Our Blues are looking better and we hope this next season will be better. We will continue to use a CM line Black male in our breeding pens. The size is better and type is great.

 

As they mature we will post more photos.

 

Here is a juvenile we sold as a chick. It is now in Indiana.

 

tn?sid=647136013&mid=AJG3iGIAAIGSUA%2FtHglmTzVlpik&midoffset=1_0&partid=3&f=1147&fid=Inbox&w=361&h=480&httperr=1

 

Some of our breeders.

 

 

 

42a191b32D55d72D485a2Db89b2Df60a9a705710herit1.JPG

 

7982dab02D16212D4b6f2Db82d2D870717617d80herit1.jpg

 

Some of our juveniles.

 

02d5b1fc2D04c02D4de22Da0392D3a25fd0d0ebeBlack1.jpg

 

0b6c69832D9ec92D4c4e2Db3912D491a0c957da1Black2.jpg

 

2f511bee2Dd25e2D4d4e2D91172D17e9d1f53271Black3.jpg

 

jumpy.gif Your prayers are appreciated!  yippiechickie.gif

I will be on/off BYC. If we owe you hatching eggs, please forward us the listing information. We are almost caught up on them and do not wish to miss anyone. Poultry are now laying!

highfive.gif  Hall Family Farm Swap Page celebrate.gif  Arkansas Chat Thread    yippiechickie.gif Arkansas Swap Thread old.gif

 

 

jumpy.gif Your prayers are appreciated!  yippiechickie.gif

I will be on/off BYC. If we owe you hatching eggs, please forward us the listing information. We are almost caught up on them and do not wish to miss anyone. Poultry are now laying!

highfive.gif  Hall Family Farm Swap Page celebrate.gif  Arkansas Chat Thread    yippiechickie.gif Arkansas Swap Thread old.gif

 

post #5259 of 15800

I have recently been reading an old 1920 book The Sussex Fowl.  I'm intrigued by the level of detail about the varieties. Each variety having separate chapters-2 chapters each, with great detail about the make up of the variety and the specific use of the variety. THis is the kind of information I find very useful in trying to determine what birds will fit my needs; right now I'm using the trial and error method.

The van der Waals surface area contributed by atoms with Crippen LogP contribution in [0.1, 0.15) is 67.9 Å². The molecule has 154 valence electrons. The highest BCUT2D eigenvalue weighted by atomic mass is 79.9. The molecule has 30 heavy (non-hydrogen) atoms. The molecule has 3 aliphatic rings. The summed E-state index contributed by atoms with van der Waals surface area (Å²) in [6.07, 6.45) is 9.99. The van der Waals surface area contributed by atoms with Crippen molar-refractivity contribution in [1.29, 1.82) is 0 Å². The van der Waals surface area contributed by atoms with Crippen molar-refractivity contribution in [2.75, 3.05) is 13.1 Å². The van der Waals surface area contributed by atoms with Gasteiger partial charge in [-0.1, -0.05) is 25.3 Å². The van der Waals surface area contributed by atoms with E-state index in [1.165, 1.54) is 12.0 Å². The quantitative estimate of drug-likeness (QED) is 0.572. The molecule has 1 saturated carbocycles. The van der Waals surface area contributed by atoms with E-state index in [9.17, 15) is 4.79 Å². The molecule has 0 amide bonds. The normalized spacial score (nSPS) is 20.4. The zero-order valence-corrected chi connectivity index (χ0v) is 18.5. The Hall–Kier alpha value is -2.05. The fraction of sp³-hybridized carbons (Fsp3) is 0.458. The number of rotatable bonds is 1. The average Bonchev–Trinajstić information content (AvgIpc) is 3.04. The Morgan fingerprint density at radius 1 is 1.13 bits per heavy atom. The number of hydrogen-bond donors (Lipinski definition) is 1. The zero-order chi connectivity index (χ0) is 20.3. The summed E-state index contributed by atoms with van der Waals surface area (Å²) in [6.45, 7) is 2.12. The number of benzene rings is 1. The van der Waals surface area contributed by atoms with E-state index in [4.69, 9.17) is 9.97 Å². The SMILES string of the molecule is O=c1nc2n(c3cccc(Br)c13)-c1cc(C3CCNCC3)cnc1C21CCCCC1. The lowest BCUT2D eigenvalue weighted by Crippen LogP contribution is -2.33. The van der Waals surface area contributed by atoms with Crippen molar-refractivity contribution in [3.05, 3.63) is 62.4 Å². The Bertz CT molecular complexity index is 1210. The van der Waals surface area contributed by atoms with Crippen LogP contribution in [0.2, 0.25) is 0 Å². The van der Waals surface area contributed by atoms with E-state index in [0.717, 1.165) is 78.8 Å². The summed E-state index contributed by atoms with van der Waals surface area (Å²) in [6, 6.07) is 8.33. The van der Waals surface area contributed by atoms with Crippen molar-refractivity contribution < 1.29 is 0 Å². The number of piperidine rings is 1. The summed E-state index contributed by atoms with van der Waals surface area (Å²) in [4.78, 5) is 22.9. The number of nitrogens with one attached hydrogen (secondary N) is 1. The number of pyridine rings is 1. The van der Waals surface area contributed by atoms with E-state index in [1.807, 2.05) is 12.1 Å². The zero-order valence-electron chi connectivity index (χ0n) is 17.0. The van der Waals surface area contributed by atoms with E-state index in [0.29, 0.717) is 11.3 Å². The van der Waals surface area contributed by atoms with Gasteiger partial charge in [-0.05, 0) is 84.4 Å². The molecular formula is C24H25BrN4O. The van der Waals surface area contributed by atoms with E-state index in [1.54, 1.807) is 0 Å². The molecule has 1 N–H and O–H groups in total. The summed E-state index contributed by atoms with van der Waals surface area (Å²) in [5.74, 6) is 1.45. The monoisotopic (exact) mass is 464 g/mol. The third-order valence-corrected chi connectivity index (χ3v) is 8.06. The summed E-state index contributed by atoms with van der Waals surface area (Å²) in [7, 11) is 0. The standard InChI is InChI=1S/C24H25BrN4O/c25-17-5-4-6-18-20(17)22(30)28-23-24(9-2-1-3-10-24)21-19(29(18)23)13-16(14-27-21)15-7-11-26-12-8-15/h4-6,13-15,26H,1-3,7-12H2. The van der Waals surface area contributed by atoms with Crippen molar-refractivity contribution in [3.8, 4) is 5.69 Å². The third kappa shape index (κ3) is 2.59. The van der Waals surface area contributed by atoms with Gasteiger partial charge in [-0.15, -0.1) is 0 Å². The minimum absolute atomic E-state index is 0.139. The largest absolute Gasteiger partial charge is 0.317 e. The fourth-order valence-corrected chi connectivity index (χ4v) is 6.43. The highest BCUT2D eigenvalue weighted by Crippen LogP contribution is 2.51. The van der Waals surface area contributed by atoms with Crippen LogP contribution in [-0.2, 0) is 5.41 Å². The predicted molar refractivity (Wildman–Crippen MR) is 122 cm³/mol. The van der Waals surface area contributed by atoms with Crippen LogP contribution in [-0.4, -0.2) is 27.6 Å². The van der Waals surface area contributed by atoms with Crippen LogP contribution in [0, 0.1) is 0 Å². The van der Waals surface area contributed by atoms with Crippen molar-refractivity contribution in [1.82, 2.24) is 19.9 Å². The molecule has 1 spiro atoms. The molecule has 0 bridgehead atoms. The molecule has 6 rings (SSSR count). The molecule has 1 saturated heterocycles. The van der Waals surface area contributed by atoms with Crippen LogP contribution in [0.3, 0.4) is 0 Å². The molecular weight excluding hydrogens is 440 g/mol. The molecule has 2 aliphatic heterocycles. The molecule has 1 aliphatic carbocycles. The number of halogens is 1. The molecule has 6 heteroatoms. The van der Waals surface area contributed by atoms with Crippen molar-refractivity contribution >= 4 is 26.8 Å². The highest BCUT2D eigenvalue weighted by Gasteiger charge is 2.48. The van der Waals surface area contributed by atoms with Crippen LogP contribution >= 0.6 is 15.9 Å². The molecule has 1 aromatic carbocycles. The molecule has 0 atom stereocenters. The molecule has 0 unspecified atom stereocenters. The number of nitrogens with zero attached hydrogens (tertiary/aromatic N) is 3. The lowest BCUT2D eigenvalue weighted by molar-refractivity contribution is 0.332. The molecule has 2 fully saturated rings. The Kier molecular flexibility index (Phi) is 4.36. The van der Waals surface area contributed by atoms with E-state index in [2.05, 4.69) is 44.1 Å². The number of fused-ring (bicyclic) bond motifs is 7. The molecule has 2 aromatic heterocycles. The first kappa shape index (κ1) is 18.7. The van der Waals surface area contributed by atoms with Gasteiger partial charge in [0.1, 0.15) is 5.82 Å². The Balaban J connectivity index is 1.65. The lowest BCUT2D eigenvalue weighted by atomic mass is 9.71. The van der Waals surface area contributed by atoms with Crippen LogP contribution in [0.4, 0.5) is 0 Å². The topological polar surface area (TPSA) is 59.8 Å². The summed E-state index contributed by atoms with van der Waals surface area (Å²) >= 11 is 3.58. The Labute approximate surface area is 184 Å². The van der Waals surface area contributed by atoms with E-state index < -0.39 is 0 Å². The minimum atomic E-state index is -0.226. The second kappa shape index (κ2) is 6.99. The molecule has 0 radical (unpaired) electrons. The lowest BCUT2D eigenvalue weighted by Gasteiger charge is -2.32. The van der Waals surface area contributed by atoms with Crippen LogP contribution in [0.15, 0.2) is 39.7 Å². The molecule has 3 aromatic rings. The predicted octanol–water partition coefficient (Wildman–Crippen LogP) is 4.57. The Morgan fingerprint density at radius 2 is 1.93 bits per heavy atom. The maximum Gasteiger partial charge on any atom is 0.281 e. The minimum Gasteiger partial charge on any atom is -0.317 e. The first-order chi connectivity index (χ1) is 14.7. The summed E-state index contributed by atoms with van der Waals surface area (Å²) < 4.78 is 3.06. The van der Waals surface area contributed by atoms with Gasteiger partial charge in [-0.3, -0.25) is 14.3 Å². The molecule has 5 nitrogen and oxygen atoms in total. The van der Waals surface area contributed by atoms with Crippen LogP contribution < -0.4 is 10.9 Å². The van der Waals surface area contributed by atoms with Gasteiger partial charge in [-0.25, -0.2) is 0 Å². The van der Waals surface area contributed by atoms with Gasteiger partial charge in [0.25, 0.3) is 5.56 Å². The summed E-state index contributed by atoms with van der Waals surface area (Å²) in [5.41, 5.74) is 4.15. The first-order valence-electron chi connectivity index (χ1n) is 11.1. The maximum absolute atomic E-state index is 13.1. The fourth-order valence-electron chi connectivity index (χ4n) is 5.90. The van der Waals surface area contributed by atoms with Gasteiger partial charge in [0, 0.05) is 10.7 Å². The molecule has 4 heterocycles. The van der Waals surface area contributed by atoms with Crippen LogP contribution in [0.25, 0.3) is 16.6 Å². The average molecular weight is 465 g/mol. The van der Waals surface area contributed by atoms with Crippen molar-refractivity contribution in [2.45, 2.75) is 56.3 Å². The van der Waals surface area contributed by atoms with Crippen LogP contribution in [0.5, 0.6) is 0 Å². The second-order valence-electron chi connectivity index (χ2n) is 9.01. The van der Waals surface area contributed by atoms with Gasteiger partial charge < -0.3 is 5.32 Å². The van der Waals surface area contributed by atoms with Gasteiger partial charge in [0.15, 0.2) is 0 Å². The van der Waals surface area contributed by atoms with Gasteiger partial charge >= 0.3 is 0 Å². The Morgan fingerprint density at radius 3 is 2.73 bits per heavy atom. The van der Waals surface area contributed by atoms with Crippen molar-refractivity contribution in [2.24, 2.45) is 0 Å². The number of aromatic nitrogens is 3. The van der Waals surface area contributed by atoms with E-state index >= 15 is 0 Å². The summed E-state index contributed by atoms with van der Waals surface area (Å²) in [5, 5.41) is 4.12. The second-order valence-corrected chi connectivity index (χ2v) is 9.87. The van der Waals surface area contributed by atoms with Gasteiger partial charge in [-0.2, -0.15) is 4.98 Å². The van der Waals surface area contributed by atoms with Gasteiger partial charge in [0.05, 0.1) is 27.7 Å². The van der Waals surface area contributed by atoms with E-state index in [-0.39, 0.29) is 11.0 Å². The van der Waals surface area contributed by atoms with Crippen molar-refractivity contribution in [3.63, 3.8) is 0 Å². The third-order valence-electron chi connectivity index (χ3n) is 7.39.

Of course the short comings of this book is that I may not be able to readily find the old sussex birds. THe TWo I have now were an eye opener. One hen was big and beefy looking. WIDE.  I was used to looking at 18 month SS hens that were small sleek and slim. The latter are hatchery birds. THey still have the personality of the sussex that we have found to be unique and very delightful. It has been suggested to me to use the hatchery hens from Meyers to start; cross them to my ok heritage SS rooster. I'm looking for input. ( I'm still hoping to find some heritage birds--patience)

NPIP Tested Clean

 

             Bourbon Red and Sweetgrass Turkeys

 

             Black Copper Marans, Buff Orpingtons and Speckled Sussex    

D.gif  jumpy.gifD.gif

 

Grow where you are planted. --Unknown

NPIP Tested Clean

 

             Bourbon Red and Sweetgrass Turkeys

 

             Black Copper Marans, Buff Orpingtons and Speckled Sussex    

D.gif  jumpy.gifD.gif

 

Grow where you are planted. --Unknown

post #5260 of 15800
Quote:
Originally Posted by Robert Blosl View Post

In regards to my comments I heard on the radio its good not to hold your anger and just let it out. So I did. Didn't I.

 

I thought about what Jim said if you can help one out ten you did good. I think I got about twenty of you guys interested in Preservation so that's not to bad and a couple of you have done real well in showing and breeding your birds in your rookie years.  I think the email I got from the Dad about not having to much support for he in his two daughters really rocked me.